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New London police, firefighters collect toys for families in need

By Anna Isaacs

Publication: The Day

Published December 03. 2012 4:00AM
Tim Martin/The Day
Kaylynn O'Reilly, 2, of Waterford, adds a donated toy to the pile as she helps members of the New London Fire Department union and the New London Police Department union collect donated toys Sunday in front of Toys R Us in Waterford. The toys are to be given to the Adopt-A-Family program in New London. Madison Nott, 10, left, of Waterford, looks on as she assists her father, New London firefighter Joe Nott, second from left. Kaylynn's father is New London firefighter Tim O'Reilly,

Waterford - On an unseasonably warm Sunday, more like late spring than early December, holiday classics wafted from two speakers set atop the hood of a red fire department car in the Toys R Us parking lot.

By midday, the New London fire and police department's fourth annual joint toy drive to benefit the New London Neighborhood Alliance's Adopt A Family program was well under way.

"We've had a good turnout," said firefighter Joe Nott, who estimated that about 100 good Samaritans had contributed so far to the still-growing pile on the curb. "It's going well."

The toy drive was held for the second year in a row at Toys R Us with part two slated for next Saturday's Celebration of Lights and Song in downtown New London. After that, the collection will be handed over to the Adopt A Family program, which distributes gifts to families in need during the holiday season.

"We're just doing our part to help out the community and kids in New London," Nott said.

A short time later a car pulled up, and Mike Mariano of Waterford - who works as a 911 dispatcher in New London - stepped out with two industrial-size black trash bags filled with stocking stuffers in hand.

"Oh, look at this guy," Nott said. "Holy mackerel."

"I do this every year," said Mariano, who purchased the gifts with his wife, Susan. Four other equally impressive bags went to two other local charity events.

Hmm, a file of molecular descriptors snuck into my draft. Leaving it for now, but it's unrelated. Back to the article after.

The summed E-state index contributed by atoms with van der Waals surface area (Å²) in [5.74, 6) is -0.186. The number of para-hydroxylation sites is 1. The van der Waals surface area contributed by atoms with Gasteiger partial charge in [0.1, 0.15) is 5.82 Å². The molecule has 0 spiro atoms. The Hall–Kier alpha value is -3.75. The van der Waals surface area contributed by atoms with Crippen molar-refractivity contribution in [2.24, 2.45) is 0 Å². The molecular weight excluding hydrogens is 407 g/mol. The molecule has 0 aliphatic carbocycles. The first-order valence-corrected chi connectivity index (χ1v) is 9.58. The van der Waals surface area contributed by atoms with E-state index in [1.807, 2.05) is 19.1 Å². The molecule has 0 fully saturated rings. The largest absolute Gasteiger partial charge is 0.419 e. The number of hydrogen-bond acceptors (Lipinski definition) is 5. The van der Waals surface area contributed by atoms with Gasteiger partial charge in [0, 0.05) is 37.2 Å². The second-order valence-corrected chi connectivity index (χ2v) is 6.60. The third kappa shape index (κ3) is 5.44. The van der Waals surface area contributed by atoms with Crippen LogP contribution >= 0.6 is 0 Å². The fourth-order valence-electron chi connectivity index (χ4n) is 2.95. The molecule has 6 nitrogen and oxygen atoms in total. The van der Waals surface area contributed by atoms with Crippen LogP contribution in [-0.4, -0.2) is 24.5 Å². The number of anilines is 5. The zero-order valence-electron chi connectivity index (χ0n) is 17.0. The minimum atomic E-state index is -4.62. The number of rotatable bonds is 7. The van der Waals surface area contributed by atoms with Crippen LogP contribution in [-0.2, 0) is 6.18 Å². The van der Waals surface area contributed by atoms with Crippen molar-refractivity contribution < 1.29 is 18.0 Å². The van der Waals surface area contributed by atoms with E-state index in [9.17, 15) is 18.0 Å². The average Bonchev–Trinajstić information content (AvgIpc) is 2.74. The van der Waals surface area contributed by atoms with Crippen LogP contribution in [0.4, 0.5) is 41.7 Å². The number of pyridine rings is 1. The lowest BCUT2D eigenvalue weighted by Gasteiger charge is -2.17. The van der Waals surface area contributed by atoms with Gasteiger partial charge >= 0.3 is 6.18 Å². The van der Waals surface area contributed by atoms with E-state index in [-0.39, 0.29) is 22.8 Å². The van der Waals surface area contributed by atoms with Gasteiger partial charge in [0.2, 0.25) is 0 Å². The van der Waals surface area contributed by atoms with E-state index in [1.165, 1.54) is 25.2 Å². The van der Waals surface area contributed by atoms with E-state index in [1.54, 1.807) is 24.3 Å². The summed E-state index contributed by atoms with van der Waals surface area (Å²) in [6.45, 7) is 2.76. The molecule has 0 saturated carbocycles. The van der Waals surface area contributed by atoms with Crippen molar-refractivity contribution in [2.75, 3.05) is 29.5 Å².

The visitors were frequent, typically dropping off several items. A little boy in a camouflage sweatshirt toddled over at his parents' encouragement, offering up a Mr. Potato Head toy and receiving a red candy cane for his trouble. Others paused as they exited the store, studied the toy drive's signs, and plucked a purchase from their brown plastic bags to offer.

The stacks of dolls, baseball mitts, Nerf guns and Transformers were the purview of Nott's daughter, Madison, 10, and her cousin, Jessica San Juan, also 10. They were on toy-drive elf duty, clad in matching fleeces and Santa hats - Madison's with antlers, Jessica's with sequins. They called out inventory as they place donations artfully among the loot, and handed out candy canes to the generous.

At the end of the day, they planned to use the cash donations to buy whatever their final haul was lacking.

Madison stood back and examined.

"Dad, we don't have, like, any footballs!" she said. "We had like, twenty last year."

Police officer Justin Clacherie reassured her.

"It's still early," he said.

While the teddy bears and Army figurines were plentiful, Clacherie said they're most in need of gifts for older kids.

"We have less teenager stuff," he said.

Laura Mathewson and daughter Cailee, 13, of Pawcatuck heeded their call, dropping off bracelet-making and scrapbooking kits. Mathewson said Cailee was well prepared to make the selections.

"She was like, I do this with my friends!" she said, adding, "We feel that it's important to help those in need, especially at this time of year."

Mathewson started to walk away with her daughter, then paused and walked back up to the volunteers.

"Thank you guys so much for all that you do," she said. "God bless you all. Merry Christmas."

a.isaacs@theday.com

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